- Destination planning: Think ahead about your families needs at the destination. Travelling to a big city? How will you traverse the city with your crew in tow? Do you need a stroller? A backpack style carrier for an infant? How will you heat bottles or prepare baby food? Maybe your family is headed to a rural destination; will you have cell phone service to run your GPS along the way? Will there be a grocery store to pick up extra diapers? Thinking ahead about all the extra factors will help eliminate a crisis, like discovering your big double stroller will not fit onto the subway or running out of diapers when the closest store is an hour away.
- Make a list, and check it twice: Lists are the travelling family’s best friend! Beginning in the weeks before travel, make a list of what needs to be done ahead of time. A separate list should be kept for what needs to be packed. Help school-age kids think ahead about their wants and needs. Do not forget to plan for items needed for outings, such as swim suits and good walking shoes. Keep in mind the special needs of your family members. It is important not to forget everyday items such as diapers, wipes, medications, etc. Depending on your destination, you might not be able to locate the right formula, should you run out, or find a pharmacy to re-fill a prescription that ran low. And of course, never forget special items needed for good sleep such as a blanket, special stuffed animal or pillow.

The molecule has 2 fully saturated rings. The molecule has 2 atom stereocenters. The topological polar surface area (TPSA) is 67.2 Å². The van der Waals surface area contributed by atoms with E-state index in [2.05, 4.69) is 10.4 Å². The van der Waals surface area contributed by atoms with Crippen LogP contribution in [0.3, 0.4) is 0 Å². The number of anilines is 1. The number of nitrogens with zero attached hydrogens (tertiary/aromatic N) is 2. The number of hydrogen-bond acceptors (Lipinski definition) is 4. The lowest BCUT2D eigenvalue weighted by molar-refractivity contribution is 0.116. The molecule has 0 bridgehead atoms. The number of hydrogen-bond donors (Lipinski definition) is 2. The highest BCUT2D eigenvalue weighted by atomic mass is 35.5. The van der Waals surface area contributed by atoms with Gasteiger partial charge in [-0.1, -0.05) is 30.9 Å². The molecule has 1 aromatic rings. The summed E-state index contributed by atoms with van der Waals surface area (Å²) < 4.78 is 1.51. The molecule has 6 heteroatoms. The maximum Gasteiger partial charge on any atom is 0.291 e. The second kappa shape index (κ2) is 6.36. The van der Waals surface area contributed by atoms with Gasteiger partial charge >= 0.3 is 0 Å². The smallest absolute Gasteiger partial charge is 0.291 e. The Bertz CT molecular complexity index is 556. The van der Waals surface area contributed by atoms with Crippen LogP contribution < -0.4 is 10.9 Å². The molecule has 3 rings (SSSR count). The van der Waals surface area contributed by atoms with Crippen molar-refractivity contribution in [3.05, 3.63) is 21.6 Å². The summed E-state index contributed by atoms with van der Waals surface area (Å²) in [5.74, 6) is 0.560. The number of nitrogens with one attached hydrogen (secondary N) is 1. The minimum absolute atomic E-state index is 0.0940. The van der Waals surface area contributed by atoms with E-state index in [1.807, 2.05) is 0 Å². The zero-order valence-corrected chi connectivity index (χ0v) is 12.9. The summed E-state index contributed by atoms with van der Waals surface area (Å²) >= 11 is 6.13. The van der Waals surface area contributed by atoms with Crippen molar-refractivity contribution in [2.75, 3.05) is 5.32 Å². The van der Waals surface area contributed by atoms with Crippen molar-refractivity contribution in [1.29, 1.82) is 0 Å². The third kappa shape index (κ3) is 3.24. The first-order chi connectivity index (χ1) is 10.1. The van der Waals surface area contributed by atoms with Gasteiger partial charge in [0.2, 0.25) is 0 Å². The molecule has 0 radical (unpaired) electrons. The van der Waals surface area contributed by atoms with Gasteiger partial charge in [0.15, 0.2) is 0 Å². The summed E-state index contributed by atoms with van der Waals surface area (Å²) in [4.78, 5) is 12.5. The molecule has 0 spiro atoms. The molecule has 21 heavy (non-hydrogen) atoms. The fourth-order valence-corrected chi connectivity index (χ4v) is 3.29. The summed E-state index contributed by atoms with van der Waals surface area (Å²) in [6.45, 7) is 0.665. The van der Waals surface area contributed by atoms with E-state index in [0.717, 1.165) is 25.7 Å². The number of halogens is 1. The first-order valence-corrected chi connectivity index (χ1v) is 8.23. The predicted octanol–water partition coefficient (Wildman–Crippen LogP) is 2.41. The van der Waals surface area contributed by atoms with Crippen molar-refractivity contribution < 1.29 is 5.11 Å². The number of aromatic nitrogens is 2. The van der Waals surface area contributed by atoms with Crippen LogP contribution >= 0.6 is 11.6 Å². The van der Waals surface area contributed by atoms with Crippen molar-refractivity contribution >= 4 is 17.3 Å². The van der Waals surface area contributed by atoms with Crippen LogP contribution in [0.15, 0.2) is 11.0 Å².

- Keep health and safety in mind: Adventures to new places can bring with them unexpected risks. Discuss safety plans with your children. Be sure they know their phone number or what to do if they are separated. Talk about what safety concerns the area might bring, such as being in a large urban environment, or an isolated rural area. Bring along plenty of water and sunscreen on adventures. Make sure children have adequate rest breaks, snacks and fluid when on long outings. Many areas are experiencing outbreaks of bedbugs, so be sure to inspect your hotel room before you unpack.
- Have fun! As challenging as it can be sometime to step back and relax, do your best to enjoy the entire travel experience with your children. Even an unscheduled pitstop at a rest area can provide an educational opportunity as you show your child where you are on the map and calculate how much further you have to go to the next stop. Share your old favorite music with them, tell stories of vacations when you where a child, take time to pause from the busy life you lead every day and enjoy this special time together!